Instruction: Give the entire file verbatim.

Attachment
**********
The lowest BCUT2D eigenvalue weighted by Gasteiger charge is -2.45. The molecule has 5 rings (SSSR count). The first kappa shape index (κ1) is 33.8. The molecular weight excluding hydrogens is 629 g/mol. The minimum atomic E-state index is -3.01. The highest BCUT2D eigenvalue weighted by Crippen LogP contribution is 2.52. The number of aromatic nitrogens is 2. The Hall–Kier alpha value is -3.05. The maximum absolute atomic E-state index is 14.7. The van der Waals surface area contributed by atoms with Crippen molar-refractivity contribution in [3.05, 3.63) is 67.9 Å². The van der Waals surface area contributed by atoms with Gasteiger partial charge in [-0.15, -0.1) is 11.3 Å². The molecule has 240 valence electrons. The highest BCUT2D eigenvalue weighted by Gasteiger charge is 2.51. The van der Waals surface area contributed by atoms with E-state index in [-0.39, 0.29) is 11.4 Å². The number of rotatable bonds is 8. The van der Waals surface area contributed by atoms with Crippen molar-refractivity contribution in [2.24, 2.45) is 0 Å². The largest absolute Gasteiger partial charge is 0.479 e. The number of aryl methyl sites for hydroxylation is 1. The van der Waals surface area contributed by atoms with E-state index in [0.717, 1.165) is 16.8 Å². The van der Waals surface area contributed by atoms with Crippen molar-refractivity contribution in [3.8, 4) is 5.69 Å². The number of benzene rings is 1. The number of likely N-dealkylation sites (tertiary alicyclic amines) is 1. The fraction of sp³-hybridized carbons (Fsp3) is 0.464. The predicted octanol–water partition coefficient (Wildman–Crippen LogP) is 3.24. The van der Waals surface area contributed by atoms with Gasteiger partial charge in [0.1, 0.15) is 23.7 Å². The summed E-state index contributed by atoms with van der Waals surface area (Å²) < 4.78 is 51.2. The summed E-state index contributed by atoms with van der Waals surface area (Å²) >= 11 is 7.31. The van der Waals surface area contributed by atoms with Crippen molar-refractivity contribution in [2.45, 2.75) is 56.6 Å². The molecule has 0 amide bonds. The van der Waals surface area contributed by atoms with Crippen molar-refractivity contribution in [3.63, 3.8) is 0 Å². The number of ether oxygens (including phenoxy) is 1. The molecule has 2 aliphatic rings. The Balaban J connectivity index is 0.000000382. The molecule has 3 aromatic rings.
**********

The lowest BCUT2D eigenvalue weighted by Gasteiger charge is -2.45. The molecule has 5 rings (SSSR count). The first kappa shape index (κ1) is 33.8. The molecular weight excluding hydrogens is 629 g/mol. The minimum atomic E-state index is -3.01. The highest BCUT2D eigenvalue weighted by Crippen LogP contribution is 2.52. The number of aromatic nitrogens is 2. The Hall–Kier alpha value is -3.05. The maximum absolute atomic E-state index is 14.7. The van der Waals surface area contributed by atoms with Crippen molar-refractivity contribution in [3.05, 3.63) is 67.9 Å². The van der Waals surface area contributed by atoms with Gasteiger partial charge in [-0.15, -0.1) is 11.3 Å². The molecule has 240 valence electrons. The highest BCUT2D eigenvalue weighted by Gasteiger charge is 2.51. The van der Waals surface area contributed by atoms with E-state index in [-0.39, 0.29) is 11.4 Å². The number of rotatable bonds is 8. The van der Waals surface area contributed by atoms with Crippen molar-refractivity contribution in [2.24, 2.45) is 0 Å². The largest absolute Gasteiger partial charge is 0.479 e. The number of aryl methyl sites for hydroxylation is 1. The van der Waals surface area contributed by atoms with E-state index in [0.717, 1.165) is 16.8 Å². The van der Waals surface area contributed by atoms with Crippen molar-refractivity contribution in [3.8, 4) is 5.69 Å². The number of benzene rings is 1. The number of likely N-dealkylation sites (tertiary alicyclic amines) is 1. The fraction of sp³-hybridized carbons (Fsp3) is 0.464. The predicted octanol–water partition coefficient (Wildman–Crippen LogP) is 3.24. The van der Waals surface area contributed by atoms with Gasteiger partial charge in [0.1, 0.15) is 23.7 Å². The summed E-state index contributed by atoms with van der Waals surface area (Å²) < 4.78 is 51.2. The summed E-state index contributed by atoms with van der Waals surface area (Å²) >= 11 is 7.31. The van der Waals surface area contributed by atoms with Crippen molar-refractivity contribution in [2.45, 2.75) is 56.6 Å². The molecule has 0 amide bonds. The van der Waals surface area contributed by atoms with Crippen molar-refractivity contribution in [3.63, 3.8) is 0 Å². The number of ether oxygens (including phenoxy) is 1. The molecule has 2 aliphatic rings. The Balaban J connectivity index is 0.000000382. The molecule has 3 aromatic rings.